Taylor Swift recordsdata in Shake It Off copyright lawsuit: ‘The lyrics were written entirely by me’

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Taylor Swift has defended herself as the only author of her 2014 hit Shake It Off in response to a lawsuit claiming that she plagiarised lyrics from the 2000 music Playas Gon’ Play by woman group 3LW.

“The lyrics to Shake It Off were written entirely by me,” Swift said in a sworn declaration filed on Monday. “Until learning about Plaintiffs’ claim in 2017, I had never heard the song Playas Gon’ Play and had never heard of that song or the group 3LW.”

Playas Gon’ Play songwriters Sean Hall and Nathan Butler filed the copyright swimsuit in 2017, citing similarities between the traces “playas gonna play” and “haters gonna hate”.

It was dismissed in 2018, with a choose commenting that the lyrics had been “too banal” to be copied, however resurrected by an attraction panel in 2021.

In December, a choose refused Swift’s request to dismiss the case, citing “enough objective similarities” between the 2 songs for a jury to settle the matter.

“Our clients are finally moving closer to the justice they so richly deserve,” their lawyer Marina Bogorad stated on the time. “The opinion … is especially gratifying to them because it reinforces the idea that their creativity and unique expression cannot be misappropriated without any retribution.”

In writing the lyrics, Swift said in her movement, she drew partly on “experiences in my life and, in particular, unrelenting public scrutiny of my personal life, ‘clickbait’ reporting, public manipulation, and other forms of negative personal criticism which I learned I just needed to shake off and focus on my music.”

Having began out as a rustic artist, Swift had develop into a mainstream pop star after the discharge of her 2012 album, Red, which introduced with it intensive tabloid hypothesis about her private and romantic life.

Swift continued: “With Shake It Off, I wanted to provide a comedic, empowering approach to helping people feel better about negative criticism through music, dance, and the personal independence enabling one to just shake off the negative criticism.”

The lyrics additionally drew from what she known as “commonly used phrases and comments heard” all through her life, together with “players gonna play” and “haters gonna hate”, her consciousness of which stemmed again to her college days.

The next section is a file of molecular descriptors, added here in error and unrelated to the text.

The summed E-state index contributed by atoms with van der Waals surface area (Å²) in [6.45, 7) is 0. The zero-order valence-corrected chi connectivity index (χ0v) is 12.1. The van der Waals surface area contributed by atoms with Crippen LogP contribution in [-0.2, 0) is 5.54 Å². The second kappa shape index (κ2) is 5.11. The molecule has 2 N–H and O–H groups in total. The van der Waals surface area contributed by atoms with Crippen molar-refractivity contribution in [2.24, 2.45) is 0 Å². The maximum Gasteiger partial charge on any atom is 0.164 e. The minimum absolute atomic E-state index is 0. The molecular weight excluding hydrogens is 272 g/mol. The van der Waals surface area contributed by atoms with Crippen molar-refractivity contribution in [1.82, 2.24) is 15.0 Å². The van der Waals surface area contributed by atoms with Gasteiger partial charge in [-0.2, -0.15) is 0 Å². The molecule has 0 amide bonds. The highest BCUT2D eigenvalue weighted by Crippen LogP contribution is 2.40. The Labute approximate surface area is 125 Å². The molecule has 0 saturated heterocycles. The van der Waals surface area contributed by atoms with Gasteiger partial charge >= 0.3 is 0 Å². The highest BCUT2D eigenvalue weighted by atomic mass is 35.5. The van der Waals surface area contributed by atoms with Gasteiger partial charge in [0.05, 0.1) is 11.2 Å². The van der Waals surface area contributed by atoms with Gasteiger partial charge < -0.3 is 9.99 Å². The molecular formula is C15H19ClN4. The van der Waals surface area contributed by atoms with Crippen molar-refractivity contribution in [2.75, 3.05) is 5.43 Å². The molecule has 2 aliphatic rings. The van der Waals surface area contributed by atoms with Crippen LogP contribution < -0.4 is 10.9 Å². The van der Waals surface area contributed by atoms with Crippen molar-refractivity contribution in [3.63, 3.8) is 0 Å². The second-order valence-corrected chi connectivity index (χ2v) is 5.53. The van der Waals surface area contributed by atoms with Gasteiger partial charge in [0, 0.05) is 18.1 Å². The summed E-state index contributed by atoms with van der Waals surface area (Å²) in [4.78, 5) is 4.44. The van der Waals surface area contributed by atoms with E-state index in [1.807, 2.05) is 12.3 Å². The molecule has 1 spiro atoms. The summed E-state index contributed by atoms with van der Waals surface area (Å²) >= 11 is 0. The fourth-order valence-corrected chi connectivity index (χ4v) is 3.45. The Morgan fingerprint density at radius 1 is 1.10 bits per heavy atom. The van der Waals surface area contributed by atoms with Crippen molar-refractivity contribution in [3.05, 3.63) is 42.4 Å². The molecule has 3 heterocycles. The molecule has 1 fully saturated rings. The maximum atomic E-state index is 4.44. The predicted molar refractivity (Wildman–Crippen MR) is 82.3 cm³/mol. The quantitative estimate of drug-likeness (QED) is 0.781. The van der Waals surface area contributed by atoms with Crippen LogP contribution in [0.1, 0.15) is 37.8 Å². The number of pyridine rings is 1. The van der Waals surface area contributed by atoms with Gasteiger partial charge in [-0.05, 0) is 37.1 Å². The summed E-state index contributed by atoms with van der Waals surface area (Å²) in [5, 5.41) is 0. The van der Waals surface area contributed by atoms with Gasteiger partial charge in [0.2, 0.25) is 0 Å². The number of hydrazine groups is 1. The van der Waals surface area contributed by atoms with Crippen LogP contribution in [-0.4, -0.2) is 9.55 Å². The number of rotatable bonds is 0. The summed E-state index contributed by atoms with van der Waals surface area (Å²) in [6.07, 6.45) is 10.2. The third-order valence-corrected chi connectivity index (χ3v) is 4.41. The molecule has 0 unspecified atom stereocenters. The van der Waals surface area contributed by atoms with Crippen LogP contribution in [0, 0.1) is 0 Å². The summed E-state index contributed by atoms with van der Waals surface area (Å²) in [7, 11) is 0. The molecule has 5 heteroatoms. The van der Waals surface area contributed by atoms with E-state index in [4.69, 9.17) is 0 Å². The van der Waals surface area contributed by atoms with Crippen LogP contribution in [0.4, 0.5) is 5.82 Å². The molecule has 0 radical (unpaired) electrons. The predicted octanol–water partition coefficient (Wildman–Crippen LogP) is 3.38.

She denied the potential of having heard the 3LW music, which reached No 81 on the US Billboard charts, in any type of media or social setting. She said that her dad and mom didn’t permit her to observe MTV’s Total Request Live till she was “about 13 years old”: the 3LW hit first appeared on an album in 2000, when Swift was 10.

Related: From Ed Sheeran to Katy Perry, plagiarism claims are an occupational hazard for musicians

Her mom, Andrea Swift, additionally filed a press release saying that she “carefully monitored both the television [Swift] watched and the music she heard” in addition to the shared home laptop. “Taylor did not attend sleepovers at friends’ houses as a young girl because we lived on a farm until she was 10 years old and I always preferred having friends come over to our home.”

In the brand new movement, Swift’s lawyer, Peter Anderson, wrote: “It is, unfortunately, not unusual for a hit song to be met by litigants hoping for a windfall based on tenuous claims that their own song was copied. But even against that background, Plaintiffs’ claim sticks out as particularly baseless.”

Following publication, Hall and Butler stated in a press release: “This is defendants’ fourth attempt to make these claims go away, so defendants’ labelling them as baseless rings hollow at this point.

“The law does not believe in pure coincidences, especially where, as here, the two works are so strikingly similar that Ms Taylor’s denial of access makes no difference to the outcome.

“Plaintiffs are confident that there are abundant factual issues for their claims to reach the jury, as it is not up to the court to weigh in on credibility issues or crown the winner in the battle of the experts.”

• This article was amended on 9 August 2022. Swift was aged 10, not 11, when 3LW’s hit appeared on their 2000 self-titled album.

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